Five books of Latvian literature about isolation

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2020, May 6

Five books of Latvian literature about isolation

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This time around we would like to introduce you to 5 works of Latvian literature addressing various types of voluntary and forced isolation.

Anete Melece
KIOSKS [THE KIOSK]

Publisher: liels un mazs, 2019

The protagonist of the book is Olga who is trapped in her work place - a newsagent's kiosk. The thing is, Olga has gained so much weight that she is physically unable to get out of the kiosk. She spends her days selling newspapers, leafing through magazines and daydreaming of travel. Suddenly, and in a special way, Olga’s dream comes true! Currently, such circumstances are very relatable to us who are now stuck in our homes, fearful of becoming obese and longing for times when (if ever) we will be able to travel again. This sad and comical book “Kiosk” has already become an international best seller with publishing rights sold in 15 languages.

Alberts Bels
BŪRIS [THE CAGE]


Publisher: Zvaigzne ABC, 2015 (Originally published by Liesma, 1972)

A vengeful man in a fit of jealousy locks architect Edmunds Bērzs in a cage meant for keeping horses in the woods. In his struggle to find the missing architect, criminal investigator Strūga gradually learns more about his seemingly insignificant personality. This rather tragic story has its bright side. Trapped in the cage, Bērzs is only able to obtain healthy sustenance – nuts, mushrooms and stock doves – which helps him get rid of his podagra and excess weight. Moreover, he has time to give into existential meditation allowing him to revisit his relationship with himself and society. “The Cage” has been published in English by the British “Peter Owen” publishing house.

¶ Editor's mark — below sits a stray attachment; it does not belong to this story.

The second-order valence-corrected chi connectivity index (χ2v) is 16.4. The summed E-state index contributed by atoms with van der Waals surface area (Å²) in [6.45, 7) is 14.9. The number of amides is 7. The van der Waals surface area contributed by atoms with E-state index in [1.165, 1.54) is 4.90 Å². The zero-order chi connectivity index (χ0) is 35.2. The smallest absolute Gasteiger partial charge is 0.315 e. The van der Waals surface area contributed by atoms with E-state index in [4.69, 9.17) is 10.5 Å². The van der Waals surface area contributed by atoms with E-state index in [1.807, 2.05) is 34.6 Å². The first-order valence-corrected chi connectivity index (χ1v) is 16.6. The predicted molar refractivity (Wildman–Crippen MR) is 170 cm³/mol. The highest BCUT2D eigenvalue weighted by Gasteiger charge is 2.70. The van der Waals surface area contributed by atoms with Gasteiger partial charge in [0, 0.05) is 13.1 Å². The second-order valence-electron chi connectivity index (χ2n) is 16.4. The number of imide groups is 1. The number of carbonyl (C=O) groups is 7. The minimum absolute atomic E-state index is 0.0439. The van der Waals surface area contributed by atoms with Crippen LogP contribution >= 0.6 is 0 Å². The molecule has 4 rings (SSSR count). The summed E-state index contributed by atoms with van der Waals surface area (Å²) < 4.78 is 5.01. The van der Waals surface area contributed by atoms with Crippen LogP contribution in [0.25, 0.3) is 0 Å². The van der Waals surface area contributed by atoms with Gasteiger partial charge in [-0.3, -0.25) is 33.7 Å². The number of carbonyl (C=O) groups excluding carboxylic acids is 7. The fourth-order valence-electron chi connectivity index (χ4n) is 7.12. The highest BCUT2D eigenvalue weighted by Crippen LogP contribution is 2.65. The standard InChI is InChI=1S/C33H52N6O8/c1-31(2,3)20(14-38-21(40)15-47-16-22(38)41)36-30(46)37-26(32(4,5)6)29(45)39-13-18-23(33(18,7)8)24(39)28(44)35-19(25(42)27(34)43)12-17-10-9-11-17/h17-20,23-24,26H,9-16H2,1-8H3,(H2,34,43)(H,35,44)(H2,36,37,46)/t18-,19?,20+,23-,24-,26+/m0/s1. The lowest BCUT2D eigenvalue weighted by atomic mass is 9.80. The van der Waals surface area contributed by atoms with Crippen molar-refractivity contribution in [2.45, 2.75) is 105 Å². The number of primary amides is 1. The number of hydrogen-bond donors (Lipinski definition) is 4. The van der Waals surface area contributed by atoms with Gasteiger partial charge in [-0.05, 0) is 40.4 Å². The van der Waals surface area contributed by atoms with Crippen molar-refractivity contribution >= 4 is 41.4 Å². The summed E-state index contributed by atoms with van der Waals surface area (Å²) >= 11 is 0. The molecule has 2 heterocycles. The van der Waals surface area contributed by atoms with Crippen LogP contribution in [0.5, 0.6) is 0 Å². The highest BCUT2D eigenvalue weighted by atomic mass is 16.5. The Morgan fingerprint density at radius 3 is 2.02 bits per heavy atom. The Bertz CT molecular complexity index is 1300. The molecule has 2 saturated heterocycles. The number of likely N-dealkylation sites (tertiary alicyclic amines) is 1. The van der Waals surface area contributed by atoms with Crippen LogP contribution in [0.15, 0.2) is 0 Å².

Arvis Viguls
ISTABA [ROOM]


Publisher: 1/4 Satori, 2009

Arvis Viguls gave his debut collection a very concise, poetic and, from today’s perspective, isolation related, title “Room” (at the time we had no idea that his third book will have an even more poetic title, – “A Book”). This collection of poems has a rigid structure – it consists of four letters from a dying poet leading his reader through the “rooms” of his life. He guides you to the book shelf, shows you his bedroom, invites you to sit down in the living room, and, yes, even allows you in the bathroom and toilet. This collection earned Viguls the Annual Latvian Literature Award as the best debut. He was also named one of the Ten New Voices from Europe at the international London Book fair 2017.

Kristīne Ulberga
TUR [THERE]


Publisher: Dienas Grāmata, 2017

The book is part of the historical novel series “Mēs. Latvija, XX gadsimts/ We. Latvia, the 20th century” and tells a story of a rebellious commune that in the 1980's willingly isolated themselves to distance themselves from the ideology of the Soviet Union, and to turn to spiritual practices instead. The book is based on a true story where a commune led by its informal leader, musician Andris Černovs, settled in an old house deep in the Vidzeme forests where they stayed until early 1990’s. Just like hippies in 1960’s America, they were discussing philosophical notions, studying nontraditional substances and, of course, at times expanding their consciousness with illegal substances. We can only guess if the news about a worldwide pandemic would have reached them by now. Another book by Ulberga "The Green Crow" has been published in English by the British “Peter Owen” publishing house.

Inese Zandere
PUIKA AR SUNI [A BOY AND HIS DOG]


Publisher: liels un mazs, 2017

The book tells a story about an eight-year-old boy Zigis, whose father is the legendary Žanis Lipke, a man who set up a secret room in their house during WW2 where he hid and saved from certain death several dozens of Jews. Documented facts interlace imagination exposing the little readers to the events of this complicated time and showing the most important lesson - to be humane, a value important always and under any circumstances. The first volume of the long story subtitled “Fear” is followed by two other books, referencing the pre-war practice of publishing novels in sequels. Inese Zandere’s novel has been adapted for Dāvis Sīmanis’ film “Father Night”.